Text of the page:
San Antonio at 300

Three hundred years after the city’s founding, San Antonio might just be the most interesting city in America.


The Alamo at dawn.

Photograph by Tamir Kalifa

A massive urban renewal project that’s reviving plaza culture. An Alamo fight centuries in the making. Avant-garde Mexican food inspired by Maya trade routes. From billionaire Kit Goldsbury to artist Ana Fernandez to former NBA All-Star Tim Duncan, seventeen San Antonians talk about why the historic city might be the most interesting place in America right now. Read them in our collection below.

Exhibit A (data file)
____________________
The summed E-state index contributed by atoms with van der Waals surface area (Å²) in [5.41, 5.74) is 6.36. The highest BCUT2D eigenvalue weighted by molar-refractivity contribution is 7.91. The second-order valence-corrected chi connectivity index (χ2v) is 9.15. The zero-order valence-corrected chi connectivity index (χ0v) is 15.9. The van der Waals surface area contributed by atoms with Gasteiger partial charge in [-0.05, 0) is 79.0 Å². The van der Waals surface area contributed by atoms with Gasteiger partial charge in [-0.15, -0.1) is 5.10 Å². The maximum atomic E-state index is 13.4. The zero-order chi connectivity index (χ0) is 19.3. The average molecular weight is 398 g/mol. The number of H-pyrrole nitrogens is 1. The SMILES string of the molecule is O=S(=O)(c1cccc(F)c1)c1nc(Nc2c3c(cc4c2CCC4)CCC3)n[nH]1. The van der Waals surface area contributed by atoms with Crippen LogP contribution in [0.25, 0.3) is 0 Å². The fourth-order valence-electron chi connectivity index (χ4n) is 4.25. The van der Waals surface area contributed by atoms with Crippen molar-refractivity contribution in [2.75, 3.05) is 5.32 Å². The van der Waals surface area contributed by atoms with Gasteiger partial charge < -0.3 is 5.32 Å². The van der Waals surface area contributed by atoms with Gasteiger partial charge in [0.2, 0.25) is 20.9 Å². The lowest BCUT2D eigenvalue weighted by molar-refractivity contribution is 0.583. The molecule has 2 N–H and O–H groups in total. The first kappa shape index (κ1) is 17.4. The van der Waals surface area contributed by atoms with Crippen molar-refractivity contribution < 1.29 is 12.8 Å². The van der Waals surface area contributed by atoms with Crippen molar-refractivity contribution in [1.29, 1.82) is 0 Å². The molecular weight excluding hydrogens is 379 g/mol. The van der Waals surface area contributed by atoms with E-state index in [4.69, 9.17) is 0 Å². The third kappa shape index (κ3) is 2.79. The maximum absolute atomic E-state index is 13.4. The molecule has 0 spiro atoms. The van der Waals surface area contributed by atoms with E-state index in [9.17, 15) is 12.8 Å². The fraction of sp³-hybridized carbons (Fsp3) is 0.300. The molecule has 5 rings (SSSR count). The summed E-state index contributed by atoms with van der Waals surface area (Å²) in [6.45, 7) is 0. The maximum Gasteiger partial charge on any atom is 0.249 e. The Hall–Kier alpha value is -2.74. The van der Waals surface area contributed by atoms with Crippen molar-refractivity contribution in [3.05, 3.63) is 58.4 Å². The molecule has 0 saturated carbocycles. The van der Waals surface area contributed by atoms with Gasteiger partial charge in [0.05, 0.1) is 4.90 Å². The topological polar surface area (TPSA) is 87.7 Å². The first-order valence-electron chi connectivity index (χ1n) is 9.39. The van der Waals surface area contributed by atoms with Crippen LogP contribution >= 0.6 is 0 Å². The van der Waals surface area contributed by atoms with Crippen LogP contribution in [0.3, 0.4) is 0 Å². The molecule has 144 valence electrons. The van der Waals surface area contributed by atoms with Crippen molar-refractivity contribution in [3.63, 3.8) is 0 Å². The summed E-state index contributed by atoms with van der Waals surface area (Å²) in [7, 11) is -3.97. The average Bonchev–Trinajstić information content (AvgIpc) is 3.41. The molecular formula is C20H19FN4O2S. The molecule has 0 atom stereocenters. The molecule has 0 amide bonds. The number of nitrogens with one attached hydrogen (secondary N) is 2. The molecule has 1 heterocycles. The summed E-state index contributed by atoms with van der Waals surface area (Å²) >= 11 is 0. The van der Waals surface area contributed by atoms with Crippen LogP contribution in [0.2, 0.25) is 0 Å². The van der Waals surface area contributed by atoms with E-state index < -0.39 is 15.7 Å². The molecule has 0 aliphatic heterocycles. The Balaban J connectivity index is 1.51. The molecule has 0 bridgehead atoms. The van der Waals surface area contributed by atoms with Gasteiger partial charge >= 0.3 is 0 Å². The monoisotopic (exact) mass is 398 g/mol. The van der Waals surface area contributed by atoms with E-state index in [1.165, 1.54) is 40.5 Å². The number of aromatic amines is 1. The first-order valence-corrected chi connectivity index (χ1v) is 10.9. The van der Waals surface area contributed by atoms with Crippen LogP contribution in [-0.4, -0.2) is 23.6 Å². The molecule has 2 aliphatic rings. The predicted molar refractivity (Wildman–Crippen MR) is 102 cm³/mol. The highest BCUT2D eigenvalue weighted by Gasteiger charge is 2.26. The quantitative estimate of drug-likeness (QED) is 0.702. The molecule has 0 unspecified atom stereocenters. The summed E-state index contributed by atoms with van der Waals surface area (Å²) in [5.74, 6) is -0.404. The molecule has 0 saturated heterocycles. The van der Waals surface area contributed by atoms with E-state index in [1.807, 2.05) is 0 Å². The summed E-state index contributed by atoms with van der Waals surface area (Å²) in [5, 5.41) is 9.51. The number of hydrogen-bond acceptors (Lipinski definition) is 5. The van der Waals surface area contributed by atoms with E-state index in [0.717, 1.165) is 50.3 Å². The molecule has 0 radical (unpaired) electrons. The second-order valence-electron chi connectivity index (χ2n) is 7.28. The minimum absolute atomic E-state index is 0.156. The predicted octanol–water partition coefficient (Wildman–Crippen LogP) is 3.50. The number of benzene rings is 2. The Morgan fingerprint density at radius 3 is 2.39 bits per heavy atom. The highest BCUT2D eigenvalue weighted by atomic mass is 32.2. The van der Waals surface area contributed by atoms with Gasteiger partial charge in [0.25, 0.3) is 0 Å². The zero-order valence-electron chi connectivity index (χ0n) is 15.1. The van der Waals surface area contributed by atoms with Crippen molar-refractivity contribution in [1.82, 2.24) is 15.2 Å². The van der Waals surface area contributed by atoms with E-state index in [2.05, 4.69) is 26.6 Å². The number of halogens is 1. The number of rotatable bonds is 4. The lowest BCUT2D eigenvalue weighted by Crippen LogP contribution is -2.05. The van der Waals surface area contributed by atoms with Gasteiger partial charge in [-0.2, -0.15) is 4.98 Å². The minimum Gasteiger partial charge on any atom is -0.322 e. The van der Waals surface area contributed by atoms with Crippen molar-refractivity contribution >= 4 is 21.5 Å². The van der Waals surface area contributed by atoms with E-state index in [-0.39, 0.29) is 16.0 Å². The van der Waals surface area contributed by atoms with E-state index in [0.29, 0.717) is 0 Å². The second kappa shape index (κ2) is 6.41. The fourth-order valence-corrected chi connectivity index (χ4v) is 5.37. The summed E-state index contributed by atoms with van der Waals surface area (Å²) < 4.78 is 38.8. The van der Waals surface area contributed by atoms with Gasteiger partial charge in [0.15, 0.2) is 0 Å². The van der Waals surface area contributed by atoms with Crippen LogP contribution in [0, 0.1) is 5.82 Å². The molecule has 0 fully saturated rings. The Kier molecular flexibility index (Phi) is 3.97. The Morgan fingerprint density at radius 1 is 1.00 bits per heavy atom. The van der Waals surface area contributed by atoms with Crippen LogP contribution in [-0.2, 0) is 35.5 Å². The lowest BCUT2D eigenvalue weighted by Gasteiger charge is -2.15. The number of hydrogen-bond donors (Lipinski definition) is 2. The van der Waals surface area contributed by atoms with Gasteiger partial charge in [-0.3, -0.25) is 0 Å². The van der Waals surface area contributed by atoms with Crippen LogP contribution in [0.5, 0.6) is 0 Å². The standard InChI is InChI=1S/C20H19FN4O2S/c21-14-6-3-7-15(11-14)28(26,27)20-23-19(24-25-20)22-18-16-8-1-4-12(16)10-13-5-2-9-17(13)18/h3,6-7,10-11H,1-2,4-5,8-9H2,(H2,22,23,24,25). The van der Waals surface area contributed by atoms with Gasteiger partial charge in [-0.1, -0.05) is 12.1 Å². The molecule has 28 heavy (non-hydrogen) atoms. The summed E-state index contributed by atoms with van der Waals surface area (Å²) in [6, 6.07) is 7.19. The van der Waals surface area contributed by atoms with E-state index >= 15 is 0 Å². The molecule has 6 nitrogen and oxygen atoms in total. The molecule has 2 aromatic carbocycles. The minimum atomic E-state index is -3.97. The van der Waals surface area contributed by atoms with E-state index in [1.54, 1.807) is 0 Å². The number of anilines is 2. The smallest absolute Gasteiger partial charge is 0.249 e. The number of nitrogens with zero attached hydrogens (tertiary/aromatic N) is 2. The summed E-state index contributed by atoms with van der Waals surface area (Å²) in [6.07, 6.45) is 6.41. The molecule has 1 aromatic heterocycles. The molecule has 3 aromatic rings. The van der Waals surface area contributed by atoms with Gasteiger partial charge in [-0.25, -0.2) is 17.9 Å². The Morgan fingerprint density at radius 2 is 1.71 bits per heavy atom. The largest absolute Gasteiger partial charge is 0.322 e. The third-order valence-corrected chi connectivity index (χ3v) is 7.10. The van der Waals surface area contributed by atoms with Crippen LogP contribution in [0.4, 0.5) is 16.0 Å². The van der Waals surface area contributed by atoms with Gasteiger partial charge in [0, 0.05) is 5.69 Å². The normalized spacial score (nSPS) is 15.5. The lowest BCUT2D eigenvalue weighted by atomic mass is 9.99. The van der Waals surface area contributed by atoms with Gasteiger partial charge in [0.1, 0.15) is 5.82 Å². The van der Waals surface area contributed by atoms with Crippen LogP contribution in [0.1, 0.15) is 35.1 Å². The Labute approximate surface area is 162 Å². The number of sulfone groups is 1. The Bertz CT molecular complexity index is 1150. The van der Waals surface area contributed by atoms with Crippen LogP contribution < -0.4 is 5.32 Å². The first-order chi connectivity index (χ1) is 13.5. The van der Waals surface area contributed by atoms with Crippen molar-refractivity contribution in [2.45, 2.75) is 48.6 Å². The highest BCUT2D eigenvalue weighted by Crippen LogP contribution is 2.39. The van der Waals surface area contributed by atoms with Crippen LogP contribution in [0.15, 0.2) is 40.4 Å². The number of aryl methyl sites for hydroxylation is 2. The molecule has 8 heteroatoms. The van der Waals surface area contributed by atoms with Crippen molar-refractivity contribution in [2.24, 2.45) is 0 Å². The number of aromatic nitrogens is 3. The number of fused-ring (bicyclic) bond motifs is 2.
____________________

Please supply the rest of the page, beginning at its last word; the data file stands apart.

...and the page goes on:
“The population of Texas is going to mirror San Antonio in 20 or 25 years, so we're basically a laboratory. ”

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“From the start, I felt that the city was feminine, probably because wherever I went I saw the image of Our Lady of Guadalupe. ”

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The Future Is Bilingual

Former state senator Leticia Van de Putte and Representative Diego Bernal discuss the childhood experiences that shaped their priorities for San Antonio’s—and the state’s—public schools.

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